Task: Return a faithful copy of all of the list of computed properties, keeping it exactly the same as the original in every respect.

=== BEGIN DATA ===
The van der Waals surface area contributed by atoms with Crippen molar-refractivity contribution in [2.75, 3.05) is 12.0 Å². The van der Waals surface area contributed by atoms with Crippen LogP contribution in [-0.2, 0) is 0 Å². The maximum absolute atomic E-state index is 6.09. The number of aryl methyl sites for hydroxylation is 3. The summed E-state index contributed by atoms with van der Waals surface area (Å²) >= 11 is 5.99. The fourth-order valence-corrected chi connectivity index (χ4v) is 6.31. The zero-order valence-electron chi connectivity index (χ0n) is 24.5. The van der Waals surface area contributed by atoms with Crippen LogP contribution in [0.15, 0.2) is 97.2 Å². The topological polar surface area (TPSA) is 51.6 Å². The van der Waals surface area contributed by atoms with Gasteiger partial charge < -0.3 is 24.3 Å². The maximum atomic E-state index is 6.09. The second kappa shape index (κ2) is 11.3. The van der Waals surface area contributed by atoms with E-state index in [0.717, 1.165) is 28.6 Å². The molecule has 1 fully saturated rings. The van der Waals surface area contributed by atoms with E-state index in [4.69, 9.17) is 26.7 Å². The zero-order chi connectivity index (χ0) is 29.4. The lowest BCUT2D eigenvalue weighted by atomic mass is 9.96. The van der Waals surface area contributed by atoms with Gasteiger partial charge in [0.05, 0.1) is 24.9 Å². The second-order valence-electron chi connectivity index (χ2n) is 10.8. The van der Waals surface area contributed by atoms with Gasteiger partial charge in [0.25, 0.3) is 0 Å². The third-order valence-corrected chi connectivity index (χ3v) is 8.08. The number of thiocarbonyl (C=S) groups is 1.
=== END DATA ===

The van der Waals surface area contributed by atoms with Crippen molar-refractivity contribution in [2.75, 3.05) is 12.0 Å². The van der Waals surface area contributed by atoms with Crippen LogP contribution in [-0.2, 0) is 0 Å². The maximum absolute atomic E-state index is 6.09. The number of aryl methyl sites for hydroxylation is 3. The summed E-state index contributed by atoms with van der Waals surface area (Å²) >= 11 is 5.99. The fourth-order valence-corrected chi connectivity index (χ4v) is 6.31. The zero-order valence-electron chi connectivity index (χ0n) is 24.5. The van der Waals surface area contributed by atoms with Crippen LogP contribution in [0.15, 0.2) is 97.2 Å². The topological polar surface area (TPSA) is 51.6 Å². The van der Waals surface area contributed by atoms with Gasteiger partial charge < -0.3 is 24.3 Å². The maximum atomic E-state index is 6.09. The second kappa shape index (κ2) is 11.3. The van der Waals surface area contributed by atoms with E-state index in [0.717, 1.165) is 28.6 Å². The molecule has 1 fully saturated rings. The van der Waals surface area contributed by atoms with E-state index in [4.69, 9.17) is 26.7 Å². The zero-order chi connectivity index (χ0) is 29.4. The lowest BCUT2D eigenvalue weighted by atomic mass is 9.96. The van der Waals surface area contributed by atoms with Gasteiger partial charge in [0.05, 0.1) is 24.9 Å². The second-order valence-electron chi connectivity index (χ2n) is 10.8. The van der Waals surface area contributed by atoms with Gasteiger partial charge in [0.25, 0.3) is 0 Å². The third-order valence-corrected chi connectivity index (χ3v) is 8.08. The number of thiocarbonyl (C=S) groups is 1.